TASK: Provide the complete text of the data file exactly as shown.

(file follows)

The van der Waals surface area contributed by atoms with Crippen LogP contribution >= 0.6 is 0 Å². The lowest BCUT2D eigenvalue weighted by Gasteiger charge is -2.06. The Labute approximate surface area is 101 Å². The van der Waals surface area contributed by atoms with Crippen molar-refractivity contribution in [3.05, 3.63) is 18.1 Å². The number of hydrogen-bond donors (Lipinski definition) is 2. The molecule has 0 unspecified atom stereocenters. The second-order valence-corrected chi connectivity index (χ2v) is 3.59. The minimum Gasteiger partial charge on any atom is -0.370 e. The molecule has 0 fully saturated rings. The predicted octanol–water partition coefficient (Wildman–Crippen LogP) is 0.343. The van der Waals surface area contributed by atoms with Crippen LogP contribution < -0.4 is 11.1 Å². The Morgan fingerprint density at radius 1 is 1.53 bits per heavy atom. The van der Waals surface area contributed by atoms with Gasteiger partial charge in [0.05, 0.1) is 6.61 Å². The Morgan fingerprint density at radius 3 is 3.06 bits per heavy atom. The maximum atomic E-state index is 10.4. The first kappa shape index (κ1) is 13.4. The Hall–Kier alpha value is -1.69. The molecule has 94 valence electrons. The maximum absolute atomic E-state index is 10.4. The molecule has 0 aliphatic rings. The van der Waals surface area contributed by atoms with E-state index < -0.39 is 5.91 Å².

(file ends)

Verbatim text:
The van der Waals surface area contributed by atoms with Crippen LogP contribution >= 0.6 is 0 Å². The lowest BCUT2D eigenvalue weighted by Gasteiger charge is -2.06. The Labute approximate surface area is 101 Å². The van der Waals surface area contributed by atoms with Crippen molar-refractivity contribution in [3.05, 3.63) is 18.1 Å². The number of hydrogen-bond donors (Lipinski definition) is 2. The molecule has 0 unspecified atom stereocenters. The second-order valence-corrected chi connectivity index (χ2v) is 3.59. The minimum Gasteiger partial charge on any atom is -0.370 e. The molecule has 0 fully saturated rings. The predicted octanol–water partition coefficient (Wildman–Crippen LogP) is 0.343. The van der Waals surface area contributed by atoms with Crippen LogP contribution < -0.4 is 11.1 Å². The Morgan fingerprint density at radius 1 is 1.53 bits per heavy atom. The van der Waals surface area contributed by atoms with Gasteiger partial charge in [0.05, 0.1) is 6.61 Å². The Morgan fingerprint density at radius 3 is 3.06 bits per heavy atom. The maximum atomic E-state index is 10.4. The first kappa shape index (κ1) is 13.4. The Hall–Kier alpha value is -1.69. The molecule has 94 valence electrons. The maximum absolute atomic E-state index is 10.4. The molecule has 0 aliphatic rings. The van der Waals surface area contributed by atoms with E-state index < -0.39 is 5.91 Å².